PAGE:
Hammers in the Wind, by Christian Warren Freed
The Northern Crusade, Book One
Originally Reviewed Here. Posted 2015/08/24 on Amazon.com
Vivid characters, strong story, poor editing.
Hammers in the Wind is a powerful, raw tale of an antihero, the younger brother of a king, who finds his heroism. Bahr is a grim, older man who has long been an adventurer and pirate. When seeming assassins kill his nephew, the son of his brother, King Badron, and capture his niece, he decides he must help.
The truth is far different. I will avoid spoilers, but events are not as either the protagonist nor the main villains think. The cast of characters are vivid and well-drawn, and the military background of the author shows through in the all-too-real, harsh presentation of the war that follows.
That said, I have complaints. Badron, the king, and as it proves, one of the antagonists, is ultimately disappointing. As someone who has forged a powerful, militaristic kingdom from what is implied to have been a disorganized mess, he ought to be more personally impressive, but he is not. And more directly, this book could use better, far better, editing. I loved, really loved, some of the characters, but it was not enough.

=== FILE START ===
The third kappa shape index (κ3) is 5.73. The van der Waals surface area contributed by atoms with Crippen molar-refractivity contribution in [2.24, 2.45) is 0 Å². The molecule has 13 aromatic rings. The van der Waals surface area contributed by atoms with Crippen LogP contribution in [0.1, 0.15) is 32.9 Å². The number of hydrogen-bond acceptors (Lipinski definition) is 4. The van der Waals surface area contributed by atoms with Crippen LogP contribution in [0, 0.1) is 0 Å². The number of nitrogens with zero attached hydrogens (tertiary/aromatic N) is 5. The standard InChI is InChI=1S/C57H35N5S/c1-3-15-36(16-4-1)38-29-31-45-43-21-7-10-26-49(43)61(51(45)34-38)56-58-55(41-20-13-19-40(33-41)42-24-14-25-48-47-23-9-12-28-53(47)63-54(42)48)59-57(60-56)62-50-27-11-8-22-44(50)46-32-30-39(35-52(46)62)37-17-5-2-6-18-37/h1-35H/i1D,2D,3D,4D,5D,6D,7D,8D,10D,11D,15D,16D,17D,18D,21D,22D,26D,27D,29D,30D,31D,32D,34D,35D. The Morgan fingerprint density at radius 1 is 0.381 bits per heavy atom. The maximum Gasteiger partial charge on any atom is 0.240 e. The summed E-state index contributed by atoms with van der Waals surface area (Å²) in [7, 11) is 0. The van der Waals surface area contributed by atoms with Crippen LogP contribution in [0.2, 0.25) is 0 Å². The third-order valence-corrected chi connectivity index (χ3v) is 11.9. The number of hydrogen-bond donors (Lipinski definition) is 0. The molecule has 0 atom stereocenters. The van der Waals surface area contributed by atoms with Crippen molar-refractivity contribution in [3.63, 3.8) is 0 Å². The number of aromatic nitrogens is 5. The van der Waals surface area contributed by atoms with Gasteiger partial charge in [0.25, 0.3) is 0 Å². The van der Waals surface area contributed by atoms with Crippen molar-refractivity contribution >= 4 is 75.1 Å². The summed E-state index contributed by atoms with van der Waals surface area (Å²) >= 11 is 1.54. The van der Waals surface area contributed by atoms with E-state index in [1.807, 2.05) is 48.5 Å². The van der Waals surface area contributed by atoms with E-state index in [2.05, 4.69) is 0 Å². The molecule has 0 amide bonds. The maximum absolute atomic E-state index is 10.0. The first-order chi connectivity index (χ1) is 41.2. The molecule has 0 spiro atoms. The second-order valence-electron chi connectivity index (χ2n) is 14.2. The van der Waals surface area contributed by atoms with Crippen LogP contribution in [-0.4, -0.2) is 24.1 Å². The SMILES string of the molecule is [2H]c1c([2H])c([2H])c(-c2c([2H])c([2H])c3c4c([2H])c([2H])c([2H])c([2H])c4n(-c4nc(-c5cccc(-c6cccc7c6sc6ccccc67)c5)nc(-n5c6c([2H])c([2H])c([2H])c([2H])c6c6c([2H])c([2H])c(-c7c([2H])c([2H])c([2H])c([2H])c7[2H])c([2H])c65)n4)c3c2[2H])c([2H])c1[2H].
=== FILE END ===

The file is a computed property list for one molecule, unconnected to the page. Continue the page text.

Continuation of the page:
I’d like to give this book a higher rating, but faced with plot holes and numerous basic grammatical problems, I can’t. The unfinished, unedited writing detracted from my willingness to follow what could have been a great tale, in the grim Norse tradition of tragic sagas.
The writer is a diamond in the rough. If you like this tale, and want to read further, by all means do so. I’ve yet to decide whether I will.